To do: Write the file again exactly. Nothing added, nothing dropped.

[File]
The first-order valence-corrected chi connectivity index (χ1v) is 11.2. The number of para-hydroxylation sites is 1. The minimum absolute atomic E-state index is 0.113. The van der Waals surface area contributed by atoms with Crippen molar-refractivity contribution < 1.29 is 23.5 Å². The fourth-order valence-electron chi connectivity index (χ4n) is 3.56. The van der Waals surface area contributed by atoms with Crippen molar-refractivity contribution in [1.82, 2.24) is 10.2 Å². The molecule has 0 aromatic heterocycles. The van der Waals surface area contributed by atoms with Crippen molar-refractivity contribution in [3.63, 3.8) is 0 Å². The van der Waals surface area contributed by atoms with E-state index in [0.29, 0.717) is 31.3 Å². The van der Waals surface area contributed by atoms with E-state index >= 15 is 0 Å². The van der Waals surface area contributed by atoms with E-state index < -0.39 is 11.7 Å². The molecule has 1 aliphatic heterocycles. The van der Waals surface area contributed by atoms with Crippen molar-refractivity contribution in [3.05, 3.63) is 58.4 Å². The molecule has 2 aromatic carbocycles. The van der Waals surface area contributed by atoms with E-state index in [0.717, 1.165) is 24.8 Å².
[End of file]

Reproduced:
The first-order valence-corrected chi connectivity index (χ1v) is 11.2. The number of para-hydroxylation sites is 1. The minimum absolute atomic E-state index is 0.113. The van der Waals surface area contributed by atoms with Crippen molar-refractivity contribution < 1.29 is 23.5 Å². The fourth-order valence-electron chi connectivity index (χ4n) is 3.56. The van der Waals surface area contributed by atoms with Crippen molar-refractivity contribution in [1.82, 2.24) is 10.2 Å². The molecule has 0 aromatic heterocycles. The van der Waals surface area contributed by atoms with Crippen molar-refractivity contribution in [3.63, 3.8) is 0 Å². The van der Waals surface area contributed by atoms with E-state index in [0.29, 0.717) is 31.3 Å². The van der Waals surface area contributed by atoms with E-state index >= 15 is 0 Å². The van der Waals surface area contributed by atoms with E-state index < -0.39 is 11.7 Å². The molecule has 1 aliphatic heterocycles. The van der Waals surface area contributed by atoms with Crippen molar-refractivity contribution in [3.05, 3.63) is 58.4 Å². The molecule has 2 aromatic carbocycles. The van der Waals surface area contributed by atoms with E-state index in [0.717, 1.165) is 24.8 Å².